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realclearworld

On this Date in History: Elian Gonzalez’s only chance of freedom is stolen from him

In the early morning hours of April 22, 2000, President Bill Clinton and his Justice Department sheepishly submitted to the demands of Cuba's Fidel Castro and violently seized a six-year-old boy from his uncle's home. This excessive and violent show of force was carried out with one single purpose: to forcibly return the little boy to his slave masters in Havana.

Today, Elian Gonzalez has become what we all feared and knew the Castro regime would make of him: a propaganda tool of the Cuban dictatorship.

And it all started fourteen years ago when an innocent six-year-old boy stared into the muzzle of an assault rifle aimed right at him and his only chance of growing up in freedom was stolen from him.

http://a57.foxnews.com/global.fncstatic.com/static/managed/img/fn-latino/news/660/371/EG%2010%20New.jpg

5 comments to On this Date in History: Elian Gonzalez’s only chance of freedom is stolen from him

  • asombra

    With every anniversary of this outrage, my contempt deepens for those who actively supported it and the subsequent infamy of turning over an innocent, helpless child to those who would inevitably harm it--and in the worst way, by poisoning his mind and taking away his freedom, turning him, in effect, into a painfully brainwashed and manipulated propaganda parrot for a perverse and evil system. Those in the best position to know what would happen warned of it loud and clear, but they were ignore, derided or demonized. It is now indisputable that they were perfectly prophetic, but those behind the dreadful deed washed their hands of it once they got their way and can't be bothered to acknowledge they were wrong, much less express any shame or guilt over the consequences. It may be that some of them simply didn't get it, but it's at least equally likely that, for the most part, they didn't especially want to--the prospect of sticking it to "those people" and putting them in their "proper" place was too enticing to resist.

    The Cuban exile community, of course, seriously underestimated the extent of the animus against it and the degree of the associated perversity, and in some respects fed into that based on the sadly naïve notion that being in the right trumps other considerations. However, despite the exceedingly bitter and disgusting outcome, some good came out of it. A lot of Cuban eyes were opened to an ugly, nasty reality, and many who had been unconcerned or unengaged with the whole Cuba issue were almost violently shaken out of their torpor and galvanized to become much more aware and involved. I am one such Cuban, but I have no thanks for those who wound up doing me a "favor" they never intended--as I said, what I have for them is ever greater contempt.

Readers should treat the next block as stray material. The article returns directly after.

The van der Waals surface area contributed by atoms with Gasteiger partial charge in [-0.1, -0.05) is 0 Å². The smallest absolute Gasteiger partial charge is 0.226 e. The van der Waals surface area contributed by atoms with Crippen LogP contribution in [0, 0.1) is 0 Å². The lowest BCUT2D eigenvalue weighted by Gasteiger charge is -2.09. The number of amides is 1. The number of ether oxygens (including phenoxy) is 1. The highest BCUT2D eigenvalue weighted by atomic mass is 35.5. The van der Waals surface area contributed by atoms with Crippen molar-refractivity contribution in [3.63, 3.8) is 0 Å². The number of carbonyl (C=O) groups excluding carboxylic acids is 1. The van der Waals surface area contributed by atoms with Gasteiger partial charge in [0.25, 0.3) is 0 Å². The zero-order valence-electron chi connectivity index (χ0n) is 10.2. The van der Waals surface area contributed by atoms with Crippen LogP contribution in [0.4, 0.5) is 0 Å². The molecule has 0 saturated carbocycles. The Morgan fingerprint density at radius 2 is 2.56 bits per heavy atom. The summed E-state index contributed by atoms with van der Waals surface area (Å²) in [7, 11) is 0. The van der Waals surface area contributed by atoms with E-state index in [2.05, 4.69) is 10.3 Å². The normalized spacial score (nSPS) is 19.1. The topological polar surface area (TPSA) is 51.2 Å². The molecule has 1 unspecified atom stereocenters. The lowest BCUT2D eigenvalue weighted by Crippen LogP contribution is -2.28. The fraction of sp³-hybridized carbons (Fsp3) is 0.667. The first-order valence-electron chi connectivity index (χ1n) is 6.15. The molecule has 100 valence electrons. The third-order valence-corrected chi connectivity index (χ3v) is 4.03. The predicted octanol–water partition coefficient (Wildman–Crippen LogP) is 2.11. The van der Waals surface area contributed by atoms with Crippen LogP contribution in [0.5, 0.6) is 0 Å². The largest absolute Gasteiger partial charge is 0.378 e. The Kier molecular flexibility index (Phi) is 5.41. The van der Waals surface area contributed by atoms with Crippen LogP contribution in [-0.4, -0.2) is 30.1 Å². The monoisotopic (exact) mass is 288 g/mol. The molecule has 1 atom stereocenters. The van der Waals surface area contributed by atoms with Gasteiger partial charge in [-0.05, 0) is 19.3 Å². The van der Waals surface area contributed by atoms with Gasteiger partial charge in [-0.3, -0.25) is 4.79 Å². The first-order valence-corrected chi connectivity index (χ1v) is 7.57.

• antonio2009

    Here is what I wrote about the case in an encyclopedia
    http://www.latinamericanstudies.org/academic/Elian-Gonzalez.pdf
    and how I protested that the encyclopedia editor manipulated the article to present a kinder, gentler, dictator
    http://www.latinamericanstudies.org/academic/enciclopedia-manipulation.htm

  • Gallardo

    Asombra, this is what Clinton was occupied with (among other things) while 9/11 was being cooked under his nose. It was extremely unfortunate and sad for the victims; yet, it wasn't Miami but Washington D.C. who was put in its place the following year as a direct result of its priorities. They payed for it.

  • Honey

    Antonio2009, thank you for that article.

    How important to see that it was Eric Holder who played a big part in that terrible decision. They were afraid of the court and what it might come up with.

    What struck me at the time about Castro's saying that a boy belongs with his father is that Castro did what he could to divide families and to have fathers and sons killed with ease. Even then I understood the hypocrisy in such a self serving announcement from the dictator.

    And such a thought also drove our esteemed professor, Carlos Eire, to write his National award winning memoir, Waiting for Snow in Havana, which forever made every thinking person see the enormity of lie in Castro's evil statement.

  • asombra

    About a month before the forcible seizure, Gabriel García Márquez wrote a substantial piece from Havana on the Elián situation, which was published in the Spanish paper El País on 3/19/2000. It's possible it was his own idea, but it's at least equally likely that he was asked to do it by you-know-who. I have thus far been unable to overcome my revulsion for the SOB and read the thing, which is no doubt predictably disgusting, but in case Carlos Eire wants to indulge his apparent masochism, here's the link:

    http://elpais.com/diario/2000/03/19/internacional/953420407_850215.html

    (Caveat to Carlos: Note the prohibition at the very end of the piece)